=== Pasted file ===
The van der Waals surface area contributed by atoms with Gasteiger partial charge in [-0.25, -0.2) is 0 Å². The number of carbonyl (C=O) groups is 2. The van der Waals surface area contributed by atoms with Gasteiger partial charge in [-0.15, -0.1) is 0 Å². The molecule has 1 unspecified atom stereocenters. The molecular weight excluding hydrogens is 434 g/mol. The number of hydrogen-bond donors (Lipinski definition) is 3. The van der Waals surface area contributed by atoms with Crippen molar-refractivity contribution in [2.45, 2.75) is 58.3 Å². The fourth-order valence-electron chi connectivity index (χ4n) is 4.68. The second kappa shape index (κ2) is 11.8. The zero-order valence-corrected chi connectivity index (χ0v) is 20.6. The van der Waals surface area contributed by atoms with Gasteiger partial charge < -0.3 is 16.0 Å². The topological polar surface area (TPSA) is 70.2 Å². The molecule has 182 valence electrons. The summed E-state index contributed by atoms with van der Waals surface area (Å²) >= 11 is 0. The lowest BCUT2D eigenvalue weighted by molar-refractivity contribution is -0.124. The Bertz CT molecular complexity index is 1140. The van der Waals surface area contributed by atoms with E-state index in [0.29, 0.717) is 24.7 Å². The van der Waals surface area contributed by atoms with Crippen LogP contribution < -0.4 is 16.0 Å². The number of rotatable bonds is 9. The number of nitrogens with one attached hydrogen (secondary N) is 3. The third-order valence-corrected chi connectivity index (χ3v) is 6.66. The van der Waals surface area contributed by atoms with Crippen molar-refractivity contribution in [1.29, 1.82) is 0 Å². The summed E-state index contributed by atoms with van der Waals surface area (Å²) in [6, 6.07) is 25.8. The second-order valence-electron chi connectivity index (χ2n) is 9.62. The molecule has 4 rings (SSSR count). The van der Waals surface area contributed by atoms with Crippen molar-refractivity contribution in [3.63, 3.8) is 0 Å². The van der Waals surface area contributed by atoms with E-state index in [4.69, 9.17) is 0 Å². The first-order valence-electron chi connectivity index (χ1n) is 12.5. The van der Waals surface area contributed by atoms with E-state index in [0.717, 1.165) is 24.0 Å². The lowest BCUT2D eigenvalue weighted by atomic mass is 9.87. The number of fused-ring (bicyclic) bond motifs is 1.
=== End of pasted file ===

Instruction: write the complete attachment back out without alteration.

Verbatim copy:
The van der Waals surface area contributed by atoms with Gasteiger partial charge in [-0.25, -0.2) is 0 Å². The number of carbonyl (C=O) groups is 2. The van der Waals surface area contributed by atoms with Gasteiger partial charge in [-0.15, -0.1) is 0 Å². The molecule has 1 unspecified atom stereocenters. The molecular weight excluding hydrogens is 434 g/mol. The number of hydrogen-bond donors (Lipinski definition) is 3. The van der Waals surface area contributed by atoms with Crippen molar-refractivity contribution in [2.45, 2.75) is 58.3 Å². The fourth-order valence-electron chi connectivity index (χ4n) is 4.68. The second kappa shape index (κ2) is 11.8. The zero-order valence-corrected chi connectivity index (χ0v) is 20.6. The van der Waals surface area contributed by atoms with Gasteiger partial charge < -0.3 is 16.0 Å². The topological polar surface area (TPSA) is 70.2 Å². The molecule has 182 valence electrons. The summed E-state index contributed by atoms with van der Waals surface area (Å²) >= 11 is 0. The lowest BCUT2D eigenvalue weighted by molar-refractivity contribution is -0.124. The Bertz CT molecular complexity index is 1140. The van der Waals surface area contributed by atoms with E-state index in [0.29, 0.717) is 24.7 Å². The van der Waals surface area contributed by atoms with Crippen LogP contribution < -0.4 is 16.0 Å². The number of rotatable bonds is 9. The number of nitrogens with one attached hydrogen (secondary N) is 3. The third-order valence-corrected chi connectivity index (χ3v) is 6.66. The van der Waals surface area contributed by atoms with Crippen molar-refractivity contribution in [1.29, 1.82) is 0 Å². The summed E-state index contributed by atoms with van der Waals surface area (Å²) in [6, 6.07) is 25.8. The second-order valence-electron chi connectivity index (χ2n) is 9.62. The molecule has 4 rings (SSSR count). The van der Waals surface area contributed by atoms with Crippen molar-refractivity contribution in [3.63, 3.8) is 0 Å². The van der Waals surface area contributed by atoms with E-state index in [4.69, 9.17) is 0 Å². The first-order valence-electron chi connectivity index (χ1n) is 12.5. The van der Waals surface area contributed by atoms with E-state index in [0.717, 1.165) is 24.0 Å². The lowest BCUT2D eigenvalue weighted by atomic mass is 9.87. The number of fused-ring (bicyclic) bond motifs is 1.